I have

$$\operatorname{Cov} (f{\mathbf {(X)}},f{\mathbf {(Y)}})$$

where $\operatorname{Cov}$ denotes the covariance and $f(\mathbf X)$ is a nonlinear function, i.e. $f(\mathbf X) = \ln(\mathbf X)$. Is there some transformation to estimate the covariance of the underlying variables? Such as:

$$\operatorname{Cov} (\mathbf X, \mathbf Y)$$

The background: I am estimating the expected error between two datasets. One has an error covariance matrix $\mathbf{S_1} = \operatorname{Cov}(\mathbf X,\mathbf Y)$, the other has an error covariance matrix $\mathbf{S_2} = \operatorname{Cov}(\ln \mathbf X, \ln \mathbf Y)$. To estimate the covariance for the comparison ensemble, I need to somehow add those two up; but how do I convert the covariance of the natural logarithms to the covariance of the quantity itself?


1 Answer 1


Using the general approach in this answer relating to covariance of transformed random variables may lead to a suitable answer.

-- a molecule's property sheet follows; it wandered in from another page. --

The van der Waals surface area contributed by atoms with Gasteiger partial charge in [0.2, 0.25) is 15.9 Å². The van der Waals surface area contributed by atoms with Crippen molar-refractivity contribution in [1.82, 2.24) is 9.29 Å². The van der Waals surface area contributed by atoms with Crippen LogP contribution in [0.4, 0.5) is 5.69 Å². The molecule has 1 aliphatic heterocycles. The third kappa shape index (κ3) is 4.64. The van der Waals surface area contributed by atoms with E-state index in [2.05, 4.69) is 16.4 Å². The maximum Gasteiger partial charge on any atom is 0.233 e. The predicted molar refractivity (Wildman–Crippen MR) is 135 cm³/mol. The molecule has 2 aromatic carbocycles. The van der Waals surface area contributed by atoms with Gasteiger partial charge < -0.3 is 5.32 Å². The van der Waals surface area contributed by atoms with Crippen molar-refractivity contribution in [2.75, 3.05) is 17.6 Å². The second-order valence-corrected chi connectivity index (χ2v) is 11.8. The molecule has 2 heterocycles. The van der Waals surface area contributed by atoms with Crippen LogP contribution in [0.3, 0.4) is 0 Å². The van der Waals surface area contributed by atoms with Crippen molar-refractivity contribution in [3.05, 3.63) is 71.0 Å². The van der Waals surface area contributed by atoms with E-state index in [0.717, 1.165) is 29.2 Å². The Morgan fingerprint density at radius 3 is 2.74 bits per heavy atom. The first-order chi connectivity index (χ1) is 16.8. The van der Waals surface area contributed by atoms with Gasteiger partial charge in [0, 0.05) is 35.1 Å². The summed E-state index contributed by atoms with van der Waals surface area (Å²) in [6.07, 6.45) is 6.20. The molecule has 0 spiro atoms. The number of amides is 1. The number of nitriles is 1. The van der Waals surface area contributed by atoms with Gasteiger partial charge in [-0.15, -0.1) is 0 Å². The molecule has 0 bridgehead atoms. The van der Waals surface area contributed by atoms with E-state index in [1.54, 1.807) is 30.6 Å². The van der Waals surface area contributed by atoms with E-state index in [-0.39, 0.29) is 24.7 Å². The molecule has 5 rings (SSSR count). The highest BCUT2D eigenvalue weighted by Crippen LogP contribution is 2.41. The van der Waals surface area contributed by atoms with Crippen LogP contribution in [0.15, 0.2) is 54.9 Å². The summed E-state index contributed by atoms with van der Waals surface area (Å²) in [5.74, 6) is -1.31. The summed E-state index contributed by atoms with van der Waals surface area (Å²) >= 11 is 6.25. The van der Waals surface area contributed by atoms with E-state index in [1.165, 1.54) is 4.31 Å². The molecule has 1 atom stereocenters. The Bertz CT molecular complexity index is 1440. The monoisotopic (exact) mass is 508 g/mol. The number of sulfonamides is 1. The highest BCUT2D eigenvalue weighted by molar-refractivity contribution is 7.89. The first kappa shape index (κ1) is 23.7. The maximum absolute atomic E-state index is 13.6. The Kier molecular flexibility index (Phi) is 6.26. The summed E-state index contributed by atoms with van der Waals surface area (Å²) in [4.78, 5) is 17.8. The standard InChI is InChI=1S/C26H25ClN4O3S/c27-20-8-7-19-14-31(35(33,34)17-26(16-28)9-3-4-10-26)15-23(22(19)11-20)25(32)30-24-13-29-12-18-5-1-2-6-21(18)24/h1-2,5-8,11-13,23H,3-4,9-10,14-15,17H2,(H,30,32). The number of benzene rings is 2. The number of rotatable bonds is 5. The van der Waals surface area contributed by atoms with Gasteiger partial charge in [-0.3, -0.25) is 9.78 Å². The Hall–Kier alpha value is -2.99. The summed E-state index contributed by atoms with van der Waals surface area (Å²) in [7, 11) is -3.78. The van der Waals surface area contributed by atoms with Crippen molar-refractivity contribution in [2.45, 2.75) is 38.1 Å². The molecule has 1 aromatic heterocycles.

More directly, using the results derived there, if $U=\log(X)$ and $V=\log(Y)$ ($\log$ being the natural log, naturally), the analysis in that question gets us to (after some rearrangement):

$$\operatorname{Cov}(X,Y) \approx \operatorname{E}(X)\operatorname{E}(Y)\left(e^{\operatorname{Cov}(U,V)}-1\right)\,.$$

This approximation is exact for $U,V$ bivariate normal. If the bivariate distribution on the log-scale is reasonably close to normal it should work quite well, especially in large samples.

However, further away from bivariate normality we need to keep in mind that there are several stages of approximation involved (indeed, the Taylor series expansion may not even converge), so some investigation may be required -- at least some simulation would help identify whether it might be useful on your problem.

As noted in that answer, other approximations can be arrived at by working the problem slightly differently; some of those may be more suitable for other distribution-cases.


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